A little girl
With golden hair reaching her tan
Told me, tongue to one side, half-licked lips
I don’t like you.
Afterward I asked
A disinterested person
Who was paid to iron my dad’s shirts and begrudgingly
Watch me until he returned
Why would someone not like me?
I hadn’t said this with some inflated belief that I deserved universal liking
But rather, an innocent question
That first time
Branding with the word knife
The girl with flax hair
Didn’t include me in hopscotch or skip rope
Ring a ring a roses, a pocket full of posies, a-tissue, a-tissue, they all fall down
She was the most popular and they chose her for Mary in the school play
Whilst I played a donkey, braying when gift bearing wise men arrived
The local woman who ironed my dad’s shirts
Begrudged making me a canned supper
I was a nuisance, playing in her dour house until 6pm every day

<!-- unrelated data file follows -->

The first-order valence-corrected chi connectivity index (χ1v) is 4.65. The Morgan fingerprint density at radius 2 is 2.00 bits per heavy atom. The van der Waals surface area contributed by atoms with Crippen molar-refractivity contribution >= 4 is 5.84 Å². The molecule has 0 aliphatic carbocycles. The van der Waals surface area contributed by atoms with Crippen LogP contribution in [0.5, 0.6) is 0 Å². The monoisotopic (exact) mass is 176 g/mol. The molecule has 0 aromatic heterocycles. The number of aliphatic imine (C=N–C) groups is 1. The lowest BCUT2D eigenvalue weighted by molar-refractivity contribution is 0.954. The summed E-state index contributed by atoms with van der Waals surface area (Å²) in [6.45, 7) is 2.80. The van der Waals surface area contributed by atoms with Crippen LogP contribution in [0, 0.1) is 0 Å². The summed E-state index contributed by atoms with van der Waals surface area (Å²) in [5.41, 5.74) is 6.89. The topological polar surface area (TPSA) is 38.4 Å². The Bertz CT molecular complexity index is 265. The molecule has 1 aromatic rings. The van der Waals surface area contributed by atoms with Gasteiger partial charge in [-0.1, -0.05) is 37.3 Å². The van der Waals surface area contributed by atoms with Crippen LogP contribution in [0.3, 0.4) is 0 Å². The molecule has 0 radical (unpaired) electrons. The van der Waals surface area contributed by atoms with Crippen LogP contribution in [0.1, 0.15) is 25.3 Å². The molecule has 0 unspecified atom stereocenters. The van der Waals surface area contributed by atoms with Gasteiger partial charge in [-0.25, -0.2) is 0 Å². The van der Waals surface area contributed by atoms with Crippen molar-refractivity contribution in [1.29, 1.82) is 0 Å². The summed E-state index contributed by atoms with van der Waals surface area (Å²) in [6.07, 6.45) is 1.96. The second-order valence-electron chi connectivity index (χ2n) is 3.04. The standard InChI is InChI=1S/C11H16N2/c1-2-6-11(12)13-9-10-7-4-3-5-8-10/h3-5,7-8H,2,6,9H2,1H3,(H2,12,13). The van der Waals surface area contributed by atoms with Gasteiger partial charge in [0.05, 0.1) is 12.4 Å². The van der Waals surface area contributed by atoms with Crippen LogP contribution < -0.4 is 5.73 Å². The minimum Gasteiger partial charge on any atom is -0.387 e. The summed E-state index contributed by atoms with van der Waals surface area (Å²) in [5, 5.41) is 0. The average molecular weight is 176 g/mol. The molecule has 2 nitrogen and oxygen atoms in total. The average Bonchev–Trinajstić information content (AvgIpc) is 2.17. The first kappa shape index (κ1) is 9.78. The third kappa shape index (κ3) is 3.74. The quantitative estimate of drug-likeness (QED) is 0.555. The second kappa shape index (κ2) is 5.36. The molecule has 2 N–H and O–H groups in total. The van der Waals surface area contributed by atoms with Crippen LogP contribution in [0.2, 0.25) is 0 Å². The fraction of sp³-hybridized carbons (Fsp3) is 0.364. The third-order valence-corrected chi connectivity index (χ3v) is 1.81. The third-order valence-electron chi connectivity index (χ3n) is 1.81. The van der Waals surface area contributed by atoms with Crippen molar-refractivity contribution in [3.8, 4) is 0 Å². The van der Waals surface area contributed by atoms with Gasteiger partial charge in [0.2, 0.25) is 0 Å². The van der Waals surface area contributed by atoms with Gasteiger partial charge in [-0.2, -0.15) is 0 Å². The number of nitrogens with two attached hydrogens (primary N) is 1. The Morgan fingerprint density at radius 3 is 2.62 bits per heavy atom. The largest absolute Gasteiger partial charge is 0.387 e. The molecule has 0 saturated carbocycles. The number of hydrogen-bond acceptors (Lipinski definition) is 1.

Throwing dirt on drab paving stones, pretending to be invisible
I don’t know why
She crossly replied
Her forehead wrinkled with steam
Curly hair rising, sleeves rolled up, sweat stains coloring
Maybe you’re a nasty little girl.
The next day when my father dropped me off on his bike
At the school gates
I walked the other way
I have been ever since
Learning to salvage myself
From unexpected spite.
If I met the peach-kneed Danish girl today
She’d likely have track-marks and bruised eyes
Turned out she was beaten beneath her starched frocks
Turning the wickedness back into the world
Isn’t that what hurt children do?
Perhaps it’s not wise to always listen to your elders
I’d warn the five-year old me
Playing with empty hands on the stoop of someone else’s street.
As an adult, when someone doesn’t like me
Which happens like storms and rain in May
Their voice reminds me of that first loneliness.
Children who stop believing in a kind world
Feeling sharp thorned scorn
Grow into adults who keep themselves sheltered
From the humans in wolf skin, prowling outside
Like castaway cries of surprise
When we think we are safe and
Still, we trip and fall.